** FROM THE JERRY FILES. Governor Jerry Brown is in Northern California.
He has no scheduled public events as of this morning.
Brown spent a second day on Thursday at the University of California Board of Regents meeting, getting to know university leadership and seeking to win them over to his general point of view after winning support Wednesday for his plan to to introduce online courses to the curriculum mix.
Meanwhile, the California Department of Finance found major problems at the Public Utilities Commission in an audit of its financial practices. The audit characterized the situation as one of “general confusion and lack of knowledge,” including an $81 million typographical error and poor forecasting on consumer programs.
The PUC has been under fire since the disastrous natural gas explosion in the Bay Area city of San Bruno in 2010.
** POWELL POSITIONS THE DEBATE OVER CHUCK HAGEL. … From my January 14th essay.
** JERRY BROWN’S NEW BUDGET FOR POST-CRISIS CALIFORNIA: DISCIPLINE BEGETS OPPORTUNITY. … From my January 11th essay.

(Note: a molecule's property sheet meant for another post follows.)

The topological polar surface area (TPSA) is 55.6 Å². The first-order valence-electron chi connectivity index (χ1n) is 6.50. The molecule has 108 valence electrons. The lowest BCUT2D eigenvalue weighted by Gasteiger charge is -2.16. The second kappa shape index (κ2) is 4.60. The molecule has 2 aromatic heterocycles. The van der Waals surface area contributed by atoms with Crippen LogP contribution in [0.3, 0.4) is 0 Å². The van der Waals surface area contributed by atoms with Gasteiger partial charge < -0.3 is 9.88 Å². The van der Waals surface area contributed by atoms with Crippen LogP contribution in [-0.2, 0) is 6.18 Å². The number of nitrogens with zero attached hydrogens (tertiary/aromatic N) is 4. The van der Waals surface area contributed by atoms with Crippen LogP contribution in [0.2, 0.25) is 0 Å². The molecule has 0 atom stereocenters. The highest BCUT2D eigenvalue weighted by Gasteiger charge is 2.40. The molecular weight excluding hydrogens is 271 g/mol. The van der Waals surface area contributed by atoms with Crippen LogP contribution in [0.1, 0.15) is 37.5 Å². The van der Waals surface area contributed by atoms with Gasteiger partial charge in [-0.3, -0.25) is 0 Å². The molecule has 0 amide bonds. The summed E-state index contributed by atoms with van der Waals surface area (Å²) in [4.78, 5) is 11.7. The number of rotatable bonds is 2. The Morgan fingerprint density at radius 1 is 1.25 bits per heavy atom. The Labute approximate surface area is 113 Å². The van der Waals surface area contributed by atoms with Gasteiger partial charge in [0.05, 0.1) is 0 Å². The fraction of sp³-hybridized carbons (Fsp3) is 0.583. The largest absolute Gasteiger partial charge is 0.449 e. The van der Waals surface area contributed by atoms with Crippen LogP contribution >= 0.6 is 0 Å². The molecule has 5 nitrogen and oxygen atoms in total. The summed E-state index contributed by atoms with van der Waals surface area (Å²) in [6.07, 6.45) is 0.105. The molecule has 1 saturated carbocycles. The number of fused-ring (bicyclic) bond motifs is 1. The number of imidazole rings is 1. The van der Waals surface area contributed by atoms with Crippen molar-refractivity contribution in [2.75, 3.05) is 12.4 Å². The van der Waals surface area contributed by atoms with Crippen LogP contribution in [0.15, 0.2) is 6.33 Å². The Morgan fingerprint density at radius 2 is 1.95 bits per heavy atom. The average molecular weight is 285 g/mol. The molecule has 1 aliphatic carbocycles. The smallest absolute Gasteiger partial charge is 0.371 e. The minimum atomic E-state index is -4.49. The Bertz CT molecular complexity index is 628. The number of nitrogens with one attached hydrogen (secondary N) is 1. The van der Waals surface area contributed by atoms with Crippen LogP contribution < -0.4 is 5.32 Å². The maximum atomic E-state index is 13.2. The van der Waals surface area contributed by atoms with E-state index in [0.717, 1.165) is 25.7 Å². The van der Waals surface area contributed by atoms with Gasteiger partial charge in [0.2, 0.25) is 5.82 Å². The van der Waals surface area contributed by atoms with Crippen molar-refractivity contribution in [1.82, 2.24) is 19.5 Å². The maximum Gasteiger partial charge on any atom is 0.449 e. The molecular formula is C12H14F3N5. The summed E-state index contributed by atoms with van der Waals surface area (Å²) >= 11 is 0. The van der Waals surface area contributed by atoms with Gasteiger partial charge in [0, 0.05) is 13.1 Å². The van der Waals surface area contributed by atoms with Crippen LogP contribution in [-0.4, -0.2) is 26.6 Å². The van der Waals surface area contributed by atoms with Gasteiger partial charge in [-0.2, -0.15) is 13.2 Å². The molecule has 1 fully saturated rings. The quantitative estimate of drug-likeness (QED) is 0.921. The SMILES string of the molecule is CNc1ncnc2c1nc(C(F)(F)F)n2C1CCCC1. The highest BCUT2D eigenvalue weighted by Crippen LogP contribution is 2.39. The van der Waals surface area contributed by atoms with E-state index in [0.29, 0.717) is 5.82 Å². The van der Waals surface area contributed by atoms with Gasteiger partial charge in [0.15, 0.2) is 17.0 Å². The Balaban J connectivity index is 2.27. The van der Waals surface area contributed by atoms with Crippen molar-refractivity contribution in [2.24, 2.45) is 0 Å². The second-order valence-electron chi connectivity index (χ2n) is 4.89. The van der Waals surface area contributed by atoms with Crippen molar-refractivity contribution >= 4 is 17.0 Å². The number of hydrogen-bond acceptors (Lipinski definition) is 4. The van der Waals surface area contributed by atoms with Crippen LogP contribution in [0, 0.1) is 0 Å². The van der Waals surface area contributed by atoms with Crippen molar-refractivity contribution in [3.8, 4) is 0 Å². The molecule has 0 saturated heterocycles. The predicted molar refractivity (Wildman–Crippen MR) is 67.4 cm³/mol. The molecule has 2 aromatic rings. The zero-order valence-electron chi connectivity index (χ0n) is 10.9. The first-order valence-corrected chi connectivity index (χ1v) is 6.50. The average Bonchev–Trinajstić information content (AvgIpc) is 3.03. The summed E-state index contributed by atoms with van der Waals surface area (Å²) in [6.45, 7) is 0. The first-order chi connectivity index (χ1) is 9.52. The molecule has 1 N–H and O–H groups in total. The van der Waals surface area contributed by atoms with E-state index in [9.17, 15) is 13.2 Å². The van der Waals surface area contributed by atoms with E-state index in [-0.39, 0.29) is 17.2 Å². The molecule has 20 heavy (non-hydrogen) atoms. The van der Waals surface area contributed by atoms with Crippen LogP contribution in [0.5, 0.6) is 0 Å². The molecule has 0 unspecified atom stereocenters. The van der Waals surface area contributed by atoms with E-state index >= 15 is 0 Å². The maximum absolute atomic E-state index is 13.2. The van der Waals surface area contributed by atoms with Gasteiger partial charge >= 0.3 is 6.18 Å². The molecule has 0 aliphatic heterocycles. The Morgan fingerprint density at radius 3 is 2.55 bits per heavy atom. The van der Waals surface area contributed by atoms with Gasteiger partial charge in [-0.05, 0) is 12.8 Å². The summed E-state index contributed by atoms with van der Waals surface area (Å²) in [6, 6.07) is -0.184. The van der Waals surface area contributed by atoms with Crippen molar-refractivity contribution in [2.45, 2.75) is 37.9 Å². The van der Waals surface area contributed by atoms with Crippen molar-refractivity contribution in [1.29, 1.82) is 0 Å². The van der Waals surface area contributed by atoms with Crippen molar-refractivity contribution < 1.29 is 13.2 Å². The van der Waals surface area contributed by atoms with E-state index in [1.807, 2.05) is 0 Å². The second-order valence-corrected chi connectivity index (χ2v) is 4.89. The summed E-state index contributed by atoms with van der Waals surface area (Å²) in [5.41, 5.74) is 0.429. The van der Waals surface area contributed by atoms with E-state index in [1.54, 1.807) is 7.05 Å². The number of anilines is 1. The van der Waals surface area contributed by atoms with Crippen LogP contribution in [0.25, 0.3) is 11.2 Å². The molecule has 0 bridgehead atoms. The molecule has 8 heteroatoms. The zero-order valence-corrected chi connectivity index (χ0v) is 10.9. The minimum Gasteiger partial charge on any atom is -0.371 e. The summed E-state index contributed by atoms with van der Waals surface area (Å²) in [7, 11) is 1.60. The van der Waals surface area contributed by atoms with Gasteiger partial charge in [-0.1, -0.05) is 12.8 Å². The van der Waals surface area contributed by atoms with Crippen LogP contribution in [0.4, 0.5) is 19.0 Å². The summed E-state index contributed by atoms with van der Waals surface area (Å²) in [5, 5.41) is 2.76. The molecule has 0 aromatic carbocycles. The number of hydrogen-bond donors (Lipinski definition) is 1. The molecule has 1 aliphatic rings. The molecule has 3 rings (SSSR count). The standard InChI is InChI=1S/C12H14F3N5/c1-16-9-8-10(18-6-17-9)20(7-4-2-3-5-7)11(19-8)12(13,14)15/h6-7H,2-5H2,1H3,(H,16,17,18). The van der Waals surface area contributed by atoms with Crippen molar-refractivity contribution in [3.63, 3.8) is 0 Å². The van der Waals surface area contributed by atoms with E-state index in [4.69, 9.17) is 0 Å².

** WHY THE HAGEL BATTLE MADE MORE SENSE FOR OBAMA THAN THE RICE BATTLE. …
From my January 9th essay.
** CALIFORNIA’S FUTURIST AGENDA: A TALE OF THREE GOVERNORS. … From my January 4th essay.
Former Governor Arnold Schwarzenegger’s new film, The Last Stand, opens today around North America. It’s garnered mostly positive reviews.
** FROM GOVERNATOR TO MOONBEAM. … From my January 3rd, 2011 feature.
** OBAMA: RIDING WITH HISTORY. (NOTE: As Barack Obama was inaugurated as the 44th president of the United States, this column was the featured column on the top of the front page of the Huffington Post.) … From my January 19th, 2009 Huffington Post column.